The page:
English cheese

Say English cheese and Cheddar usually comes to mind, maybe Stilton. Those are not the only varieties to be enjoyed. If you take the tour, English cheeses can bring a few surprises to your taste buds.

Varieties of English cheese

English Cheddar – Probably the best known English cheese. From mild to mature, Cheddar is always a ful-bodied, full-flavored cheese. Enjoyed at the pub with a pint of beer or a glass of cider, but equally at home, in cooked dishes or simply served with fresh bread.

Double Gloucester – With a golden-yellow color and a smooth, mature flavor, this cheese truly has a double character. It is great with fresh bread, pickles, and a pint of beer, but it also delightful with the company of fresh fruit and cream.

Chesire – Chesire, the oldest of English cheeses, has an interesting mellow-but-slightly-salty taste that pleases everyone who tries this cheese. Cheshire cheese comes in blue or white varieties.

Lancashire – This cheese has a white crumbly texture and smooth taste. Toasting does bring out the best in this cheese's character.

Derby – This is the most difficult to find of English cheeses, but worth looking for. Derby cheese ages well and its flavor blossoms with time. Derby cheese is served with sage on traditional Christmas tables.

Caerphilly – A mild white cheese with a gentle, well rounded taste. Very well liked all over England, where it spread from its South wales origins.

Leicester – Its rich russet-red color may remind you of Autumn, but its clean, fresh taste will make you think of Spring.

Stilton – Blue Stilton can turn a simple meal into a banquet, a simple dish into a gourmet specialty. Although the blue is more popular, Stilton can be blue or white. This cheese is really good company. It has character to enliven a ploughman's sandwich at lunch time, or to be savored over a glass or port, as it is more traditional.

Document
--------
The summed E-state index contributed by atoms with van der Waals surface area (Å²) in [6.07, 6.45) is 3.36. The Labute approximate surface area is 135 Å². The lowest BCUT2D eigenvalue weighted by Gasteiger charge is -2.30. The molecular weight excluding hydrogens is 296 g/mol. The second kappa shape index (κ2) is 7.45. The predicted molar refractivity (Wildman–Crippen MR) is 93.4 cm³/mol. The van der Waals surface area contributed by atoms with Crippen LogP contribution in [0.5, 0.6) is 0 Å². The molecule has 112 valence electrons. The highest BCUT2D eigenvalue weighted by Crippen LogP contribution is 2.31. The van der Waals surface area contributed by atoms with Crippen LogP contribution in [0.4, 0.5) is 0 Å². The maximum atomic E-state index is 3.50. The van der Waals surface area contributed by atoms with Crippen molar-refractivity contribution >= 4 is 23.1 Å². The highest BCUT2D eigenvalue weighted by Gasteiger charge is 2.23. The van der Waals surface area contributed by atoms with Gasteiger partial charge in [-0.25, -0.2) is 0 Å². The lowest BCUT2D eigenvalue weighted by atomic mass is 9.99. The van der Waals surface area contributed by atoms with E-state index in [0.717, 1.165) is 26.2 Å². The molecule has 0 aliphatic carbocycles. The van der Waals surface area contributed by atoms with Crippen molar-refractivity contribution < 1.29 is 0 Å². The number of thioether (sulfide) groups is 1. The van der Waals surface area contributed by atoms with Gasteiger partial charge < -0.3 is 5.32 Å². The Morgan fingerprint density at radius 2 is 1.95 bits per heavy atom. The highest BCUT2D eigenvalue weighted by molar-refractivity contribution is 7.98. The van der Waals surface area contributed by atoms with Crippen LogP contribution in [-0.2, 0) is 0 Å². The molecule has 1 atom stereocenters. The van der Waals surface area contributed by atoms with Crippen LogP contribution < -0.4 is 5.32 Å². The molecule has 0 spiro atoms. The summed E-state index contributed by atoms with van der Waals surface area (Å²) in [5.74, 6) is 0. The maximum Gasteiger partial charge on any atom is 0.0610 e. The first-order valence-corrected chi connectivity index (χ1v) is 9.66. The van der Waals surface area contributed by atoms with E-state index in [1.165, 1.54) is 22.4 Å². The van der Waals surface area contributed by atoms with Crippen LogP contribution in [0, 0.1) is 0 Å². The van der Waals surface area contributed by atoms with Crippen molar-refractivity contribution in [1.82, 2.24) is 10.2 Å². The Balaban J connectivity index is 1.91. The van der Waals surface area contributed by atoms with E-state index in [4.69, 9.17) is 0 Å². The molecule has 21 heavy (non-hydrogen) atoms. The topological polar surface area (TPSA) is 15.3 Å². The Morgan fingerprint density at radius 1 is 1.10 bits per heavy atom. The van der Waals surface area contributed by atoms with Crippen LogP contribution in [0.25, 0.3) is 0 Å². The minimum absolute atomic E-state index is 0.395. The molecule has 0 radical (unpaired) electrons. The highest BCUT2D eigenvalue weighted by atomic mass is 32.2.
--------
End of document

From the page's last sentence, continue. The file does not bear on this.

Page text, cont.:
Wensleydale – Original from Yorkshire, it appreciates English fruit like cherries or apples, even cherry or apple pie. It has a crumbly texture and a delightful honey and sour cream taste. There is also a blue Wensleydale with its own characteristic flavor.

Farmhouse cheese – This term refers to Cheddar, Lancashire, or Cheshire cheeses made on the farm following the time honored methods.

Less known English cheeses

Costwold – Double Gloucester cheese with chives.

Sage Derby – Derby cheese with the addition of juiced sage, giving the cheese extra flavor and an characteristic appearance.

Windsor Red – Its peculiar color and flavor come from red wine.

Flavored Cheddar – Cheddar cheese plus beer, chives, garlic, parsley, sweet pickle, or piccalilli, to cite some.

Walton – Cheddar mixed with Stilton and walnuts.

Wensleydale with fruit – White Wensleydale plus dried cranberries, blueberries, cherries, sultanas, or apricots. Wensleydale with cranberries is particularly good. It is becoming very popular and we will have to consider mainstream in no time at all.

Soft cheese – There is a good selection of cottage and curd cheeses, with a mild, slightly acidic flavor, very refreshing. There is also English cream cheese, which should have more than 45% milk fat.